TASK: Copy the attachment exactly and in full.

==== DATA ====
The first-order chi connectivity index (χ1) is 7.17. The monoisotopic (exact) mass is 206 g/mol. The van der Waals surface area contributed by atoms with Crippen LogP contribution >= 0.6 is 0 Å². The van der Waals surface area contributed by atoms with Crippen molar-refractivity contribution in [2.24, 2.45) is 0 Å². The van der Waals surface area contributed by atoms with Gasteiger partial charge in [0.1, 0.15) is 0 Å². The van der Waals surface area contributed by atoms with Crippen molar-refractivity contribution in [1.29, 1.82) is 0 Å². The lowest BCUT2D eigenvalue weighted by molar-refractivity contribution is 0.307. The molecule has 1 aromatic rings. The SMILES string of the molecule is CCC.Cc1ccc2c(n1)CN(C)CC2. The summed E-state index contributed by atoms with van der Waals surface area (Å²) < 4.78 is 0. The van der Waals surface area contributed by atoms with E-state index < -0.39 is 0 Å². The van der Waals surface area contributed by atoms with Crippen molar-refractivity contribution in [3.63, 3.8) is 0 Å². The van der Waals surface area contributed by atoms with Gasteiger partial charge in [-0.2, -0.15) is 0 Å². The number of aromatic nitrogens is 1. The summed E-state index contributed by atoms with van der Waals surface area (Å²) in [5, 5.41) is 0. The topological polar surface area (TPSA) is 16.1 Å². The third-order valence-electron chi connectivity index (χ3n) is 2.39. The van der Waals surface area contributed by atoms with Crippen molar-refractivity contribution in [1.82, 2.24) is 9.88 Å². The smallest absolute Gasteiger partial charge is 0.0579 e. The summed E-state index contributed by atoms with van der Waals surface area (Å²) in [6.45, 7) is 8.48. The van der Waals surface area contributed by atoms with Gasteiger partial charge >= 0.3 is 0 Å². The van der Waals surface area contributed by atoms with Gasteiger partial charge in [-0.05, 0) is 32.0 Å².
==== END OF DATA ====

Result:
The first-order chi connectivity index (χ1) is 7.17. The monoisotopic (exact) mass is 206 g/mol. The van der Waals surface area contributed by atoms with Crippen LogP contribution >= 0.6 is 0 Å². The van der Waals surface area contributed by atoms with Crippen molar-refractivity contribution in [2.24, 2.45) is 0 Å². The van der Waals surface area contributed by atoms with Gasteiger partial charge in [0.1, 0.15) is 0 Å². The van der Waals surface area contributed by atoms with Crippen molar-refractivity contribution in [1.29, 1.82) is 0 Å². The lowest BCUT2D eigenvalue weighted by molar-refractivity contribution is 0.307. The molecule has 1 aromatic rings. The SMILES string of the molecule is CCC.Cc1ccc2c(n1)CN(C)CC2. The summed E-state index contributed by atoms with van der Waals surface area (Å²) < 4.78 is 0. The van der Waals surface area contributed by atoms with E-state index < -0.39 is 0 Å². The van der Waals surface area contributed by atoms with Crippen molar-refractivity contribution in [3.63, 3.8) is 0 Å². The van der Waals surface area contributed by atoms with Gasteiger partial charge in [-0.2, -0.15) is 0 Å². The number of aromatic nitrogens is 1. The summed E-state index contributed by atoms with van der Waals surface area (Å²) in [5, 5.41) is 0. The topological polar surface area (TPSA) is 16.1 Å². The third-order valence-electron chi connectivity index (χ3n) is 2.39. The van der Waals surface area contributed by atoms with Crippen molar-refractivity contribution in [1.82, 2.24) is 9.88 Å². The smallest absolute Gasteiger partial charge is 0.0579 e. The summed E-state index contributed by atoms with van der Waals surface area (Å²) in [6.45, 7) is 8.48. The van der Waals surface area contributed by atoms with Gasteiger partial charge >= 0.3 is 0 Å². The van der Waals surface area contributed by atoms with Gasteiger partial charge in [-0.05, 0) is 32.0 Å².